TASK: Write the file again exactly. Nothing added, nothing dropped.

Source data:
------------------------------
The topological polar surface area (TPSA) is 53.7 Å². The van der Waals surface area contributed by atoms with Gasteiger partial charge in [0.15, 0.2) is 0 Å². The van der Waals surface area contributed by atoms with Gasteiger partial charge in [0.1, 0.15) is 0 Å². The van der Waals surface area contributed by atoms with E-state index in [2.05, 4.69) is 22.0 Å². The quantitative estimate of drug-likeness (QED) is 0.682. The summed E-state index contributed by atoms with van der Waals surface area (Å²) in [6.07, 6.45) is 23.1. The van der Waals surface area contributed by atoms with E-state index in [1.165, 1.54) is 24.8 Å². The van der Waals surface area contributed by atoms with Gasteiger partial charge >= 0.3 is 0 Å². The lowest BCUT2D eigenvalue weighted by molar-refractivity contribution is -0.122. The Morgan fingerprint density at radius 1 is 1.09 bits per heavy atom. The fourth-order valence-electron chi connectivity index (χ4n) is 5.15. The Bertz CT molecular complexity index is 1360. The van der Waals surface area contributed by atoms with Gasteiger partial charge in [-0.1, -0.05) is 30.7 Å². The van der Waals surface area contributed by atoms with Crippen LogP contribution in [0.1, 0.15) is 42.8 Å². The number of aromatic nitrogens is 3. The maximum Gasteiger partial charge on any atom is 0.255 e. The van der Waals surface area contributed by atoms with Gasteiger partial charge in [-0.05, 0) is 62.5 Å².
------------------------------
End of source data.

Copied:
The topological polar surface area (TPSA) is 53.7 Å². The van der Waals surface area contributed by atoms with Gasteiger partial charge in [0.15, 0.2) is 0 Å². The van der Waals surface area contributed by atoms with Gasteiger partial charge in [0.1, 0.15) is 0 Å². The van der Waals surface area contributed by atoms with E-state index in [2.05, 4.69) is 22.0 Å². The quantitative estimate of drug-likeness (QED) is 0.682. The summed E-state index contributed by atoms with van der Waals surface area (Å²) in [6.07, 6.45) is 23.1. The van der Waals surface area contributed by atoms with E-state index in [1.165, 1.54) is 24.8 Å². The van der Waals surface area contributed by atoms with Gasteiger partial charge >= 0.3 is 0 Å². The lowest BCUT2D eigenvalue weighted by molar-refractivity contribution is -0.122. The Morgan fingerprint density at radius 1 is 1.09 bits per heavy atom. The fourth-order valence-electron chi connectivity index (χ4n) is 5.15. The Bertz CT molecular complexity index is 1360. The van der Waals surface area contributed by atoms with Gasteiger partial charge in [-0.1, -0.05) is 30.7 Å². The van der Waals surface area contributed by atoms with Crippen LogP contribution in [0.1, 0.15) is 42.8 Å². The number of aromatic nitrogens is 3. The maximum Gasteiger partial charge on any atom is 0.255 e. The van der Waals surface area contributed by atoms with Gasteiger partial charge in [-0.05, 0) is 62.5 Å².